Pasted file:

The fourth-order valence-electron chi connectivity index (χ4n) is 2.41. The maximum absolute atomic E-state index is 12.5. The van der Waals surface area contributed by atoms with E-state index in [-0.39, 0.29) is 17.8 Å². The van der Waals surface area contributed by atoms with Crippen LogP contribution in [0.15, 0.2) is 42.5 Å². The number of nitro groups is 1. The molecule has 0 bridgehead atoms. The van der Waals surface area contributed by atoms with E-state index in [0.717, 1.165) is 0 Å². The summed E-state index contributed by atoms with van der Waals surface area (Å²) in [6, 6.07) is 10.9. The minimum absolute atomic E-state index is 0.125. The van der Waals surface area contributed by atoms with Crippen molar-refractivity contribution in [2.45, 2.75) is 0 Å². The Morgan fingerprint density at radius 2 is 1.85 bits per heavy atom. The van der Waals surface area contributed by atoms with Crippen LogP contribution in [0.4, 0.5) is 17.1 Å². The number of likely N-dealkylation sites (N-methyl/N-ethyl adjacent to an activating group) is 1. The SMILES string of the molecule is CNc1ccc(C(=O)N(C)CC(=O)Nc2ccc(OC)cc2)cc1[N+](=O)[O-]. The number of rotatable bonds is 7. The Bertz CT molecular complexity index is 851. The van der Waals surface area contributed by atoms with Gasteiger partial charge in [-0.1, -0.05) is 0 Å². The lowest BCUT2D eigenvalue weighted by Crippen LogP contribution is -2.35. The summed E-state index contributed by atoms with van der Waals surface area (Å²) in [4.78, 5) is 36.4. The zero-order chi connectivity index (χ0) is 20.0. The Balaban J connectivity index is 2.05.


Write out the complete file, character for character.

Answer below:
The fourth-order valence-electron chi connectivity index (χ4n) is 2.41. The maximum absolute atomic E-state index is 12.5. The van der Waals surface area contributed by atoms with E-state index in [-0.39, 0.29) is 17.8 Å². The van der Waals surface area contributed by atoms with Crippen LogP contribution in [0.15, 0.2) is 42.5 Å². The number of nitro groups is 1. The molecule has 0 bridgehead atoms. The van der Waals surface area contributed by atoms with E-state index in [0.717, 1.165) is 0 Å². The summed E-state index contributed by atoms with van der Waals surface area (Å²) in [6, 6.07) is 10.9. The minimum absolute atomic E-state index is 0.125. The van der Waals surface area contributed by atoms with Crippen molar-refractivity contribution in [2.45, 2.75) is 0 Å². The Morgan fingerprint density at radius 2 is 1.85 bits per heavy atom. The van der Waals surface area contributed by atoms with Crippen LogP contribution in [0.4, 0.5) is 17.1 Å². The number of likely N-dealkylation sites (N-methyl/N-ethyl adjacent to an activating group) is 1. The SMILES string of the molecule is CNc1ccc(C(=O)N(C)CC(=O)Nc2ccc(OC)cc2)cc1[N+](=O)[O-]. The number of rotatable bonds is 7. The Bertz CT molecular complexity index is 851. The van der Waals surface area contributed by atoms with Gasteiger partial charge in [-0.1, -0.05) is 0 Å². The lowest BCUT2D eigenvalue weighted by Crippen LogP contribution is -2.35. The summed E-state index contributed by atoms with van der Waals surface area (Å²) in [4.78, 5) is 36.4. The zero-order chi connectivity index (χ0) is 20.0. The Balaban J connectivity index is 2.05.